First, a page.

7 ways to get ready for the new EU GDPR law (and avoid huge fines!) by @kharmakelley Click To TweetAsk your email marketing platform if they can help you segment by region to target your EU subscribers. If that’s not possible, you can send the campaign to all your subscribers to ensure you did your diligence.

To minimize the risk of removing valuable subscribers, you’d want to send a series of emails before you take the plunge to delete unresponsive readers.  I suggest sending at least 3 different emails (Intro email with opt-in, Follow-up email with opt-in to non-responders, Final email to non-responders) before purging.

Example of Opt-in Confirmation

#3: Avoid Practices Where You Can’t Prove How and When User Gave Explicit Consent

Any group sweepstakes, giveaway, or newsletter builder where you can’t clearly document when the user agreed to receive communication from you puts you at risk. If someone contacts you and requests that information, you need to be prepared to disclose it.

As of date, MailChimp, BookFunnel and BookSweeps have announced strategies to help you get this information should the situation arise. Before jumping into any marketing or advertising endeavor, be sure this can be achieved.

#4: Remove Files with Users’ Personal Data from Your Hard Drive (Unless You Can Protect It)

We hear all the time how companies and people are hacked. It happens. But it’s one thing to have your private data stolen, but it’s a bigger issue when your users’ data is stolen because it’s sitting on your personal system.

Make it a practice not to leave email lists and spreadsheets with names, addresses and emails of your readers on your drive. Move it to the “cloud” if you must keep it, but try to eliminate potential opportunities for others’ private data to get snagged under your watch.

#5: Clearly State How the User’s Information Will Be Used on Any Collection Form

Remember, the name of the game is “explicit opt-in,” so it’s good practice to include on your submission forms how their entered data will be used by you.

Are you solely using their emails to send emails regarding updates, new releases and sales? If so, state it on the form. Make it very easy and transparent for the person to choose giving you access to their data.

#6: Include a Privacy Policy on Your Website Disclosing What and How Information Is Collected and/or Used

All websites should have this, so if you don’t, I highly recommend it.

Yeah, I know, you see it all the time on other sites but never read it. But some people do, and it should:

  • be easy to understand
  • clearly state what is collected on your site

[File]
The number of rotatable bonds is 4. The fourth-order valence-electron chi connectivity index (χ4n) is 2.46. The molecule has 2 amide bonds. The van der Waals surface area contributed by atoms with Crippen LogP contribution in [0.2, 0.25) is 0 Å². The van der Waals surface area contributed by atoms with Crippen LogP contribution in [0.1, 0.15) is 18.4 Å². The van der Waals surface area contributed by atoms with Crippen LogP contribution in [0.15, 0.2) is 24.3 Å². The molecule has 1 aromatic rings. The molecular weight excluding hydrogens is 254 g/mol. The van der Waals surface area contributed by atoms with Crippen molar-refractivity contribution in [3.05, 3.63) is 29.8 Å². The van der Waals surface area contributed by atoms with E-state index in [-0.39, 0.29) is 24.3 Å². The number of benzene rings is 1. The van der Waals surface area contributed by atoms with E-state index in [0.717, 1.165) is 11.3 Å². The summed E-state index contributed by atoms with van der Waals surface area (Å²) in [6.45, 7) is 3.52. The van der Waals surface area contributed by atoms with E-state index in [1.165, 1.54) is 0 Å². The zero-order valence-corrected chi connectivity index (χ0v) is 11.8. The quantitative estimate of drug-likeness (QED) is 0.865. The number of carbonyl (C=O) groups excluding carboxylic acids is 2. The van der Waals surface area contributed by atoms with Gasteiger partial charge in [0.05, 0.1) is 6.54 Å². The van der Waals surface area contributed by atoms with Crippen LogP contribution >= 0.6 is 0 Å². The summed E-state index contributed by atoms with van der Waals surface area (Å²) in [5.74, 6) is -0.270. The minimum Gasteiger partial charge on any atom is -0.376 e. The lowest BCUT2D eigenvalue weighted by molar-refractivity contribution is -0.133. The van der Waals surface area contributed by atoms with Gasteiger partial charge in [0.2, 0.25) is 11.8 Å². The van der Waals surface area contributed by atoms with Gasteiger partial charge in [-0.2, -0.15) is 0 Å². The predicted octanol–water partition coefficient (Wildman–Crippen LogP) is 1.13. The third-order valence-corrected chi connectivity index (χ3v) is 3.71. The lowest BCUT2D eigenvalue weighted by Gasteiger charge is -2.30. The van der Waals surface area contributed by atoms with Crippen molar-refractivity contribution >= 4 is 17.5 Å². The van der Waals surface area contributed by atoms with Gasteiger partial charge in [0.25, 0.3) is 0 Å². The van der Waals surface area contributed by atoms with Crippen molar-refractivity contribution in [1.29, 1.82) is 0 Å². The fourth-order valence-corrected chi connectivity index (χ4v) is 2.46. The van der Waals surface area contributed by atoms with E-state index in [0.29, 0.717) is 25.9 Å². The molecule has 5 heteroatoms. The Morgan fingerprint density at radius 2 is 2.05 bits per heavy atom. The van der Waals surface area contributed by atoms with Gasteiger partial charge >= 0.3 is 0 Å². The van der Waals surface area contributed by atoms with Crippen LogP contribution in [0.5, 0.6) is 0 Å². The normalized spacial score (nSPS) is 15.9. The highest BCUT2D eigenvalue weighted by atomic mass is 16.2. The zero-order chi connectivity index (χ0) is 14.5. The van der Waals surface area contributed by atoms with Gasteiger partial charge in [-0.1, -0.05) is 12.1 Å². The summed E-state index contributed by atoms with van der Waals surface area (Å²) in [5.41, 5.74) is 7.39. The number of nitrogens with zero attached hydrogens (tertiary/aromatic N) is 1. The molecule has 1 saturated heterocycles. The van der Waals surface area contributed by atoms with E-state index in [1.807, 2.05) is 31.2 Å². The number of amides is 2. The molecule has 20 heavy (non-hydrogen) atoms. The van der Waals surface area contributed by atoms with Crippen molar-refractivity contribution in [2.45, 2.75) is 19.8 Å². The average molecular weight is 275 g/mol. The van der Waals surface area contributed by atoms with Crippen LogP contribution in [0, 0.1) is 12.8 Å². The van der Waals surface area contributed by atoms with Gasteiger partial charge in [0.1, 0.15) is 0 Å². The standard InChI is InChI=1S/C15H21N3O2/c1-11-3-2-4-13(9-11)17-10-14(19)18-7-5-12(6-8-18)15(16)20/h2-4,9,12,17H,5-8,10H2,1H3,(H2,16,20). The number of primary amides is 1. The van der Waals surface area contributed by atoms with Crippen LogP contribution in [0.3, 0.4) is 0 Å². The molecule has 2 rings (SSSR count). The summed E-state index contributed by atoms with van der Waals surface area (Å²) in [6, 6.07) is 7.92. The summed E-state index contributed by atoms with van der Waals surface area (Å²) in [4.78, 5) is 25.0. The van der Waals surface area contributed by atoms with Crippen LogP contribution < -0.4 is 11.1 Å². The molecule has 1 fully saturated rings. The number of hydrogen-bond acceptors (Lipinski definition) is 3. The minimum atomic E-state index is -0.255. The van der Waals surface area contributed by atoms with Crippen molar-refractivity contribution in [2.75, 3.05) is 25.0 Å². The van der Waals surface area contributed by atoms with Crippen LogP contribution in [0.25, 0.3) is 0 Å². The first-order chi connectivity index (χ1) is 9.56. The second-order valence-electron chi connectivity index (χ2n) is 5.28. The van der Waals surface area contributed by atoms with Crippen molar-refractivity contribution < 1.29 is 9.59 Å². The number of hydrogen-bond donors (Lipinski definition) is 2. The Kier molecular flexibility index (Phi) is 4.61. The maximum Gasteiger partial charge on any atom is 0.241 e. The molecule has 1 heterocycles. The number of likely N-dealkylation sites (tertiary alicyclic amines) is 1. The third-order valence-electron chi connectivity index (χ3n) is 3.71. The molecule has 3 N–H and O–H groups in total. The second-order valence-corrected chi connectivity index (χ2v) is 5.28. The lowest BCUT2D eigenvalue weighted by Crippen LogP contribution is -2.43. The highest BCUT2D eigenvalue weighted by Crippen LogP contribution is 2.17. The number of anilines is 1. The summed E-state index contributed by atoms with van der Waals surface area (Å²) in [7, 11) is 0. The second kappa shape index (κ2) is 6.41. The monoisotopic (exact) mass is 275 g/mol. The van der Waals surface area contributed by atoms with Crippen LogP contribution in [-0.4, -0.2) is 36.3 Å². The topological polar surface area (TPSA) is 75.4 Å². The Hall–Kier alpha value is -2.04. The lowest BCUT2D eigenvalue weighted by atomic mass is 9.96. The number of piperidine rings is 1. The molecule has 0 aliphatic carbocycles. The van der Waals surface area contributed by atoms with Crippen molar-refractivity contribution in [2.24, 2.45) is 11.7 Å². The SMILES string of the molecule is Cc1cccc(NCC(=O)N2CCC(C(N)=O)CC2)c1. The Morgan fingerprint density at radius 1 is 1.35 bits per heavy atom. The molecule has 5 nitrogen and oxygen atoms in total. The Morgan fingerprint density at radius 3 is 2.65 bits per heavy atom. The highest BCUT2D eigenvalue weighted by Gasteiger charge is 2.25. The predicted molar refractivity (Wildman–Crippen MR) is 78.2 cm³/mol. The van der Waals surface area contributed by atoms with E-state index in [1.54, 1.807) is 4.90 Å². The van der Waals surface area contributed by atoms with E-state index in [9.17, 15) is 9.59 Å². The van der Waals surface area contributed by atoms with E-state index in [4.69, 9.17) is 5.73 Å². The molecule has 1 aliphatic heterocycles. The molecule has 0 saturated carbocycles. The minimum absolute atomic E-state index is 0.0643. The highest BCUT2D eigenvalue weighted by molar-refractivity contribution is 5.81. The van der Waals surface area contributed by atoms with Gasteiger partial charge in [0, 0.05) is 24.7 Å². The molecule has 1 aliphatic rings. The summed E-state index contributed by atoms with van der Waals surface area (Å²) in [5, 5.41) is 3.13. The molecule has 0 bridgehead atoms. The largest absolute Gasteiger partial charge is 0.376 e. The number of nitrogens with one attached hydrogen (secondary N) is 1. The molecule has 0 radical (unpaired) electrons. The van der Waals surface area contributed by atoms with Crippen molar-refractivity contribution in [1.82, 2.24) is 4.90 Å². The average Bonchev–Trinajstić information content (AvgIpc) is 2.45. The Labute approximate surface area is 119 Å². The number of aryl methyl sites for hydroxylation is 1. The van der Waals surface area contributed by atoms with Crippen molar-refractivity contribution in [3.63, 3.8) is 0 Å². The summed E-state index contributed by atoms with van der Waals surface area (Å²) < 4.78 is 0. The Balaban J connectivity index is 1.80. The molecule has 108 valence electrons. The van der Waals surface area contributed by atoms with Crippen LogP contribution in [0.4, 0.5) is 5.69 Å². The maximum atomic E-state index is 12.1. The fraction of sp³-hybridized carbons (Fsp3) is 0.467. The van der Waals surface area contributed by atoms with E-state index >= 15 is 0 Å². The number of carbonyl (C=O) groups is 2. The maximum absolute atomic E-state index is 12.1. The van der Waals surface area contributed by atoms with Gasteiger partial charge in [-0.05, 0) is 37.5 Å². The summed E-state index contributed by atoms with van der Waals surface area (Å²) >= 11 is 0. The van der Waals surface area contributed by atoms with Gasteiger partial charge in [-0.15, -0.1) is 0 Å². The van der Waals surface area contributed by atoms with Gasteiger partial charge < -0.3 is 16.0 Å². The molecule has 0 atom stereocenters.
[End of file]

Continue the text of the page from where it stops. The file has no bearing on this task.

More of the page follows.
• explain who they can contact if they have problems

Several sites like and offer some templates you can use. Prices can vary from free to a nominal fee depending on your how your website functions and what protection you need. As always, research and find what’s best for you.

#7: Double Opt-in Should Be Your Standard

Double opt-in will be your best friend. Why? Because with this process, it displays explicit consent.

With double opt-in, a user signs up with their email, receives a confirmation email for them to click, and then is finally added to your list. If the user never confirms the opt-in from the email, then the user is not added to your subscriber list.  The confirmation email serves as an “explicit opt-in” to receive newsletters from you.

Every email marketing platform is different, but MailChimp and MailerLite both have this option. Honestly, these days any platform worth their salt should have this option, so check with the one you use and see how to enable it for your lists.

Consent and Transparency Are Good for All

This is a good thing. Seriously!

I know this could seem overwhelming, but this is a good move towards data privacy for citizens, and it’s long overdue.

There’s still plenty time to get ready prior to May 25th, and when the penalty for violations could rack up to 20 million euros, every effort taken to not get in the GDPR crosshairs is responsible time well spent.

There are some who believe that getting slapped with an insane punitive fine like that won’t happen to us little guys, but those people probably aren’t familiar with Sony BMG vs. Tenenbaum. 🙂

No one thinks it could happen to them—until it does, so don’t be an example. Hopefully these insights will help keep you confident and ready when May 25th rolls around.


A Paranormal Romance and Urban Fantasy author, Kharma Kelley has always been enamored with all things that go “bump in the night”. She truly believes that finding humanity and beauty in some of the most seemingly unconventional places is part of the romantic psyche to her.

Her work has been featured on and has won several peer awards with her action-packed, steamy prose. A big fan of the Big Easy, Kharma tends to weave her proud Cajun heritage and values into her books. She enjoys reading other urban fantasy and romance novels and playing Minecraft in her spare time.

Website | Facebook | Twitter @kharmakelley | Instagram | Goodreads


About Tall, Dark & Deadly:

Half-vampire. half-human. 100% Badass.
Now, let’s see if her new boss loves jailbirds.

Tall, Dark and Deadly coverChloe Hunter can’t seem to stay out of trouble. Incarcerated by The Bureau after running amok for a century with a gang of vampires, grifting and terrorizing humanity, she’s ready to make up for her dark past. Luckily, when The Bureau would rather see her at the end of a wooden stake, in comes her new straight-laced boss, Ethan Raines who’s got other plans for the enthralling ex-con.

An enigmatic vampire who finds Chloe’s hybrid blood and sexy street prowess too irresistible to pass up, Ethan requests The Bureau to release her into his custody to protect the streets of New Orleans. Now, her debt to society is to punish other supernaturals who break the law and bring them to justice.